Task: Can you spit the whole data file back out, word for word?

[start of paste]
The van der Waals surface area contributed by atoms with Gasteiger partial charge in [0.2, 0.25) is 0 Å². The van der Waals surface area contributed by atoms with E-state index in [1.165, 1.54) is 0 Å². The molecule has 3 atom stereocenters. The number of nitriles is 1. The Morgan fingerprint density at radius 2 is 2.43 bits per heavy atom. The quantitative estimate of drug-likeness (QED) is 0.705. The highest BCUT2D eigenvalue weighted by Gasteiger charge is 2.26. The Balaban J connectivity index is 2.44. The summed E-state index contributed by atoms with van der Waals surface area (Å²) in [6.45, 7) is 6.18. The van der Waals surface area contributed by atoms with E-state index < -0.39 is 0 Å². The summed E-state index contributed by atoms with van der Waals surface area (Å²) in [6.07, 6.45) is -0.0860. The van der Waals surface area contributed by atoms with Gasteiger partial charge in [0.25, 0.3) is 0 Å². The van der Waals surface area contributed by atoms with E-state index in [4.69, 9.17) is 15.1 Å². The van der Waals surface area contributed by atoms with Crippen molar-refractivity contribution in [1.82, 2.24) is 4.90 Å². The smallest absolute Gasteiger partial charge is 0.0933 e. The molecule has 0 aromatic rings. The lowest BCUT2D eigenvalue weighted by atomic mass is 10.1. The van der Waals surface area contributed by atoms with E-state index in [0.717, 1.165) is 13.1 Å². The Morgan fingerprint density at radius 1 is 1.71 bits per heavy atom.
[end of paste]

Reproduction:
The van der Waals surface area contributed by atoms with Gasteiger partial charge in [0.2, 0.25) is 0 Å². The van der Waals surface area contributed by atoms with E-state index in [1.165, 1.54) is 0 Å². The molecule has 3 atom stereocenters. The number of nitriles is 1. The Morgan fingerprint density at radius 2 is 2.43 bits per heavy atom. The quantitative estimate of drug-likeness (QED) is 0.705. The highest BCUT2D eigenvalue weighted by Gasteiger charge is 2.26. The Balaban J connectivity index is 2.44. The summed E-state index contributed by atoms with van der Waals surface area (Å²) in [6.45, 7) is 6.18. The van der Waals surface area contributed by atoms with E-state index < -0.39 is 0 Å². The summed E-state index contributed by atoms with van der Waals surface area (Å²) in [6.07, 6.45) is -0.0860. The van der Waals surface area contributed by atoms with Gasteiger partial charge in [0.25, 0.3) is 0 Å². The van der Waals surface area contributed by atoms with E-state index in [4.69, 9.17) is 15.1 Å². The van der Waals surface area contributed by atoms with Crippen molar-refractivity contribution in [1.82, 2.24) is 4.90 Å². The smallest absolute Gasteiger partial charge is 0.0933 e. The molecule has 0 aromatic rings. The lowest BCUT2D eigenvalue weighted by atomic mass is 10.1. The van der Waals surface area contributed by atoms with E-state index in [0.717, 1.165) is 13.1 Å². The Morgan fingerprint density at radius 1 is 1.71 bits per heavy atom.